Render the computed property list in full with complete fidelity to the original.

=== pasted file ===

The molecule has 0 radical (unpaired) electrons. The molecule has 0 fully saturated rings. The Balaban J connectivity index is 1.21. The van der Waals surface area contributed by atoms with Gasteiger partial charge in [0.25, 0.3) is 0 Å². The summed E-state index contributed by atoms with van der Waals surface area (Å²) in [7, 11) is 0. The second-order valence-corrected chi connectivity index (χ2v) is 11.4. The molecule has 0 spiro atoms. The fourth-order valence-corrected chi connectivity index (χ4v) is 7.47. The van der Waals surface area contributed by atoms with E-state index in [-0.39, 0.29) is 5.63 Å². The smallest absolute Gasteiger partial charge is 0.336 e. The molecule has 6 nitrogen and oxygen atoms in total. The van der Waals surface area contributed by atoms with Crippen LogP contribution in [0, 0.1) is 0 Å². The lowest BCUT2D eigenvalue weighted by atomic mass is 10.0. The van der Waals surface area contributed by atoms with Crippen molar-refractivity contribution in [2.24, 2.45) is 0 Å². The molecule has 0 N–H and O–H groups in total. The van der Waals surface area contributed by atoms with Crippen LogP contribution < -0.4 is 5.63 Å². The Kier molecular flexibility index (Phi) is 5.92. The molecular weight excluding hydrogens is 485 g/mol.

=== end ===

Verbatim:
The molecule has 0 radical (unpaired) electrons. The molecule has 0 fully saturated rings. The Balaban J connectivity index is 1.21. The van der Waals surface area contributed by atoms with Gasteiger partial charge in [0.25, 0.3) is 0 Å². The summed E-state index contributed by atoms with van der Waals surface area (Å²) in [7, 11) is 0. The second-order valence-corrected chi connectivity index (χ2v) is 11.4. The molecule has 0 spiro atoms. The fourth-order valence-corrected chi connectivity index (χ4v) is 7.47. The van der Waals surface area contributed by atoms with E-state index in [-0.39, 0.29) is 5.63 Å². The smallest absolute Gasteiger partial charge is 0.336 e. The molecule has 6 nitrogen and oxygen atoms in total. The van der Waals surface area contributed by atoms with Crippen LogP contribution in [0, 0.1) is 0 Å². The lowest BCUT2D eigenvalue weighted by atomic mass is 10.0. The van der Waals surface area contributed by atoms with Crippen molar-refractivity contribution in [2.24, 2.45) is 0 Å². The molecule has 0 N–H and O–H groups in total. The van der Waals surface area contributed by atoms with Crippen LogP contribution < -0.4 is 5.63 Å². The Kier molecular flexibility index (Phi) is 5.92. The molecular weight excluding hydrogens is 485 g/mol.